Telehealth Providers Beware: TGA Cracks Down on Prescription Drug Advertising

With the recent Therapeutic Goods Administration (TGA) guidelines in March 2024 honing in on advertising cosmetic health services involving injectables, it’s clear the TGA is focusing on a number of different industries when it comes to advertising. A laser focus on compliance is more important than ever before.

So what laws apply to telehealth services and providers?

The Medical Board of Australia defines ‘telehealth consultations’ as “consultations that use technology as an alternative to in-person consultations between a patient and medical practitioner (doctor)”.  This is a broad definition and includes video, internet and telephone consultations, the electronic transmission of digital images and data, and the electronic prescribing of medicines.  

And the Therapeutic Goods Administration (TGA) is now flexing its muscles when it comes to telehealth and prescription-only medications. 

In a recent move in late 2023, they fined InstantScripts Pty Ltd a hefty $742,500 for allegedly promoting prescription-only medicines through their telehealth services.

This significant fine sends a clear message: telehealth providers need to be extra cautious about their advertising practices. 

Here’s a breakdown of what you need to know:

Why the Crackdown?

The core concern is protecting consumers. The TGA emphasizes that decisions about prescription drugs should be made by a qualified healthcare professional and discussed in a private patient consultation, and not influenced by misleading advertising. Direct-to-consumer advertising of these medications could lead to patients pressuring doctors for unnecessary prescriptions, potentially causing harm.

The Rules of the Game

Pursuant to s 42DLB(1) and (7) of the Therapeutic Goods Act 1989 (Therapeutic Goods Act), advertising substance or goods containing substances which are included in Schedules 3, 4 or 8 to the current Poisons Standard (but not in Appendix H of the current Poisons Standard) other than a reference authorised or required by a government or government authority, is prohibited. 

This means advertising prescription-only medicines like insulin, antibiotics, and blood pressure medication as well as substances such as botulinum toxin type A (often known as ‘Botox’) directly to consumers is strictly prohibited.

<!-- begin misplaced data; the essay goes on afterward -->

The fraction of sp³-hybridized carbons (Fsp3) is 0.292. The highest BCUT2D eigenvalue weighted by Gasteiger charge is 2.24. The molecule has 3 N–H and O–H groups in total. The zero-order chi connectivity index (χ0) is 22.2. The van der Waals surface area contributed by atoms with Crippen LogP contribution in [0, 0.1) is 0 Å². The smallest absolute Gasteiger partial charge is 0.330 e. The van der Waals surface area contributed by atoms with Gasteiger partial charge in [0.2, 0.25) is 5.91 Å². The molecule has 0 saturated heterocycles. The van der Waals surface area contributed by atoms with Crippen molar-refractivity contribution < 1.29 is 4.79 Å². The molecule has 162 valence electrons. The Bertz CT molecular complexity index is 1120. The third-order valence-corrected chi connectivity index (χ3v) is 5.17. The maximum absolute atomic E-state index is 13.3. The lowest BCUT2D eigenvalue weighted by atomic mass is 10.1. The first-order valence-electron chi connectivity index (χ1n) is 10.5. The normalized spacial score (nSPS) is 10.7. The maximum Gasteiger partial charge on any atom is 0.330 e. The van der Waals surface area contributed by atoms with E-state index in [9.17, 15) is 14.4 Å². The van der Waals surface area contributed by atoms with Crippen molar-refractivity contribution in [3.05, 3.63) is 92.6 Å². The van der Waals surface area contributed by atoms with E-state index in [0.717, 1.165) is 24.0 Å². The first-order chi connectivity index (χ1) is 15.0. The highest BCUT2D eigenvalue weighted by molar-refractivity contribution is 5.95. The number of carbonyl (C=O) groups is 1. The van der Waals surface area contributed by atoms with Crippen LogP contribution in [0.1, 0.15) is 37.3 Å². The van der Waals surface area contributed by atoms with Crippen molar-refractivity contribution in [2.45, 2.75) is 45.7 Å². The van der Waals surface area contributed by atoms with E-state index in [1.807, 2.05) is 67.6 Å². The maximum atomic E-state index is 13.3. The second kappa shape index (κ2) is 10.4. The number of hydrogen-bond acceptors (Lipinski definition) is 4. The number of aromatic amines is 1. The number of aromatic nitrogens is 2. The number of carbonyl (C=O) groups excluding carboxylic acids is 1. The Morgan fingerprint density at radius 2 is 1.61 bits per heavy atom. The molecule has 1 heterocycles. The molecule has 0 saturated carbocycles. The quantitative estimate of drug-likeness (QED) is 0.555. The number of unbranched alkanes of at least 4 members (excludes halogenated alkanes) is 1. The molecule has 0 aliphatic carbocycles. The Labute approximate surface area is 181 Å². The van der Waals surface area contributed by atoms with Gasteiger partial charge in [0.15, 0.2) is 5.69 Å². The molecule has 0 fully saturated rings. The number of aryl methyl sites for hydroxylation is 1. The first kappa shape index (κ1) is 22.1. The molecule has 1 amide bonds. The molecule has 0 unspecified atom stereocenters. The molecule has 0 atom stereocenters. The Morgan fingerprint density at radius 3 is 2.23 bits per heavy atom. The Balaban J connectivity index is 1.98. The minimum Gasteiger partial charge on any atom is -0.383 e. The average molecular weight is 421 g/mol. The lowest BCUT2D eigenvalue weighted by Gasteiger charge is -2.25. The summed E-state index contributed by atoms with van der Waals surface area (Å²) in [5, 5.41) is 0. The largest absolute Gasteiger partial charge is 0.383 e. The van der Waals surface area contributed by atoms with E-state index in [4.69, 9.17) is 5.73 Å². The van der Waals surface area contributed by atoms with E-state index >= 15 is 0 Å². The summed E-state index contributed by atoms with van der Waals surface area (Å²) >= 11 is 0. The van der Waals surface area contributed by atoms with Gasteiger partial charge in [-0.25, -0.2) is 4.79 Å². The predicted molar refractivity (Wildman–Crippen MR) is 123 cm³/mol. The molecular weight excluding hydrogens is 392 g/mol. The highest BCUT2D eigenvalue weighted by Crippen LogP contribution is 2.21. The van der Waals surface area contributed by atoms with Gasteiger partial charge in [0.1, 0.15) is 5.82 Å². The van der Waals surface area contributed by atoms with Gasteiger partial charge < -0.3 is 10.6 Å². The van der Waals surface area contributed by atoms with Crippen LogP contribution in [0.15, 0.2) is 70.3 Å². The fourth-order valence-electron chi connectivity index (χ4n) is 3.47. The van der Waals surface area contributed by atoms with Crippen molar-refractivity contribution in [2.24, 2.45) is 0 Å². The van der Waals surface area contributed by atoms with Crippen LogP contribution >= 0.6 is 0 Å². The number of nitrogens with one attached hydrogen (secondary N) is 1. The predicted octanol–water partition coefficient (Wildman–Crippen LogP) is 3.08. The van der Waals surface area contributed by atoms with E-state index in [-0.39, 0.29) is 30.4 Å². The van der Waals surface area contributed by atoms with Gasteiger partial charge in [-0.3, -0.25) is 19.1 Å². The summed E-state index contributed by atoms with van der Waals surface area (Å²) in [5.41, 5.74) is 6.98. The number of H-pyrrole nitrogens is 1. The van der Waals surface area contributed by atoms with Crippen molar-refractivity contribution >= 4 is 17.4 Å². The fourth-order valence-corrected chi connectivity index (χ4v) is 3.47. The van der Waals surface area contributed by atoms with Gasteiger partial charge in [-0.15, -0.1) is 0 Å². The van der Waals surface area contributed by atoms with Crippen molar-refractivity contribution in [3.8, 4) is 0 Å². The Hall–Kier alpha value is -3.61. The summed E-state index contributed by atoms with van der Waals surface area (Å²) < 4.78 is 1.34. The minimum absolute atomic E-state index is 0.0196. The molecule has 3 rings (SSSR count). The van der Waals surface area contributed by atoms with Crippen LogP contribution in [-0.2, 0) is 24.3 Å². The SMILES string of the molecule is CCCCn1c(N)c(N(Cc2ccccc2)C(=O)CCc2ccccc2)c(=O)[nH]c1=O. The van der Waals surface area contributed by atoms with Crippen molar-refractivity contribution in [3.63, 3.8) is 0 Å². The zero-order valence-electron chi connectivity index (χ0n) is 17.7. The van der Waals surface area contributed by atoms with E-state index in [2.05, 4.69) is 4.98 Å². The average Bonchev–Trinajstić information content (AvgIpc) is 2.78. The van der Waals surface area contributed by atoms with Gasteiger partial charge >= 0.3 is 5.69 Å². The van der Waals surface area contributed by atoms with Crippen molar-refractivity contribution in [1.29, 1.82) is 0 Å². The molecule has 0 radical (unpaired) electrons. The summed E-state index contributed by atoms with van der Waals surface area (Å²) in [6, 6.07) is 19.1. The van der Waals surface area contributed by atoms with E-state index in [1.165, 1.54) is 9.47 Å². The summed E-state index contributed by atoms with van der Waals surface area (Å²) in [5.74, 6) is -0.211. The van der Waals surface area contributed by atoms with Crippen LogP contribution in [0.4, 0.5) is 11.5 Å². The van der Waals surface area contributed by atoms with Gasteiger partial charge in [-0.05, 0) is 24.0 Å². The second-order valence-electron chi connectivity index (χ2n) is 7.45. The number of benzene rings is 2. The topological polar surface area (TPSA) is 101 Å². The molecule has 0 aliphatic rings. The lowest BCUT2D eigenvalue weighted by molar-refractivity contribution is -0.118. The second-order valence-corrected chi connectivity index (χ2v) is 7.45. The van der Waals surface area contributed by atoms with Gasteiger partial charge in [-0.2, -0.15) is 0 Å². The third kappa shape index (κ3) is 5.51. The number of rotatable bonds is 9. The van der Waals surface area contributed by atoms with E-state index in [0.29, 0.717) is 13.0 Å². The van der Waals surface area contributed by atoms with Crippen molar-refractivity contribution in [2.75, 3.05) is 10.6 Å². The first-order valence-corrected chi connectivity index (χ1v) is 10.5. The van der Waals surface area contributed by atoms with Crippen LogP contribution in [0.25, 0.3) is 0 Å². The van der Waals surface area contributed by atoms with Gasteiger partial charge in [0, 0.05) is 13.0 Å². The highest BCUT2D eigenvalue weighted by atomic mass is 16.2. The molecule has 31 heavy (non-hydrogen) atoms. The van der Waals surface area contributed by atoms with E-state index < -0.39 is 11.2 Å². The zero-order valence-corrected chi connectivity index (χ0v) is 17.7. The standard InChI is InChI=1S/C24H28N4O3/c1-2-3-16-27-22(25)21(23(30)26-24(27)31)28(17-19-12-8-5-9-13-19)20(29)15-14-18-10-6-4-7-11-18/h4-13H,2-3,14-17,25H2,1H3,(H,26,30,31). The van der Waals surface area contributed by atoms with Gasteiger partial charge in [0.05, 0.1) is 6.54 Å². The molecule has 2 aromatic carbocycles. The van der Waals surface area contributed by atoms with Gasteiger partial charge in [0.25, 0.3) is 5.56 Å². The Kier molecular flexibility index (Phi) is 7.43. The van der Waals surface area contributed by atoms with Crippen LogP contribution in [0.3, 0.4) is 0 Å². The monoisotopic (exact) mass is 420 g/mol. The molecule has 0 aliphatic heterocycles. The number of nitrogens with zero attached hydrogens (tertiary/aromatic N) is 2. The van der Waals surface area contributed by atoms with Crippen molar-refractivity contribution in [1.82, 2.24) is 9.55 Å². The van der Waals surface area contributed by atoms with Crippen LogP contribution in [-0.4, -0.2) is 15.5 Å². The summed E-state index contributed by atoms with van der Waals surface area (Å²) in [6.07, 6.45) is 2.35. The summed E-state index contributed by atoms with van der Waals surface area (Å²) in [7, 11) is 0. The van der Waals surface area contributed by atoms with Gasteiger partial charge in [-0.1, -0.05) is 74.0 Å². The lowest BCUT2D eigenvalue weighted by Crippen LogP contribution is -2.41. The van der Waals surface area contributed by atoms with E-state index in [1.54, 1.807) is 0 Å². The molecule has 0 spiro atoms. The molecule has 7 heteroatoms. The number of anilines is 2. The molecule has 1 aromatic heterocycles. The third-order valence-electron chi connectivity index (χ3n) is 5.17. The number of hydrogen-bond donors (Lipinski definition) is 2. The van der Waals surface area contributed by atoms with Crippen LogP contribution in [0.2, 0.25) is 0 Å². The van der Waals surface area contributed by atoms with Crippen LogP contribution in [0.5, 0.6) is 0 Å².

This applies to telehealth providers as well. Section 42DLB of the Therapeutic Goods Act is a civil penalty provision – companies that breach this provision can receive large fines if they are found to be in breach, with the maximum penalty being 5,000 penalty units (currently $1.565 million) and 50,000 penalty units for companies (currently $15.65 million).

What Does This Mean for Telehealth Providers?

Here are some key takeaways and steps to take to ensure compliance:

  • Review your promotional, social and advertising content. Make sure it doesn’t advertise prescription-only medications in any way, even implicitly.
  • Focus on the service, not the drugs. Promote the benefits of your telehealth consultations without mentioning specific medications or treatments if it involves prescription medicines.
  • Brush up on regulations. Familiarize yourself with the Therapeutic Goods Act as well as the Therapeutic Goods Advertising Code, the legislative instrument was made under section 42BAA of the Therapeutic Goods Act.

Beyond the TGA:

TGA isn’t the only regulatory body keeping an eye on telehealth. The Australian Health Practitioner Regulation Agency (AHPRA) and the Medical Board of Australia are also focused on regulating this area of health services.

The new Telehealth Guidelines issued in September 2023, developed by the Medical Board of Australia under section 39 of the Health Practitioner Regulation National Law Act (the National Law), highlight the increased scrutiny on telehealth practices.

Not Just InstantScripts

The TGA has been busy enforcing regulations across the board in 2023. 

The TGA issued 20 infringement notices totalling $159,840 to Mode Medical Pty Ltd (trading as Drip IV Australia) and an executive officer of the company, for the alleged unlawful advertising of intravenous infusion products to Australian consumers on a company website and social media. There were multiple alleged breaches, including alleged prohibited and restricted representations, as well as advertising that referred to ingredients that are prescription only, such as glutathione. 

They’ve also issued fines and prosecuted various entities for offences like:

  • Unlawfully advertising nicotine vaping products.
  • Promoting unapproved treatments for serious diseases.
  • Selling unregistered sports supplements.
  • Manufacturing and advertising illegal performance-enhancing drugs.

The Takeaway

The recent enforcement actions show the TGA is prioritizing regulating the intersection of telehealth and prescription-only medications. Telehealth providers should take a proactive approach by regularly reviewing their practices and advertising materials to ensure compliance. Remember, avoiding hefty fines and protecting your patients’ well-being should be top priorities and engaging in best practice will help you stand out as an industry leader.

Need guidance in relation to compliance with TGA laws? Here at Law Quarter, our lawyers offer advice to clients in many areas and industries, including beauty and skincare, aesthetic medicine, cosmetic clinics and healthcare. We also run a sister business, Compliance Quarter so we can help you implement compliance programs in your business.You can also reach out to Jacqui Jubb, Partner at Law Quarter at jacqui@lawquarter.com.au or 0411 659 671 to discuss your concerns. We’d love to help.

Picture of Jacqui Jubb

Jacqui Jubb

Leave a Reply

Your email address will not be published. Required fields are marked *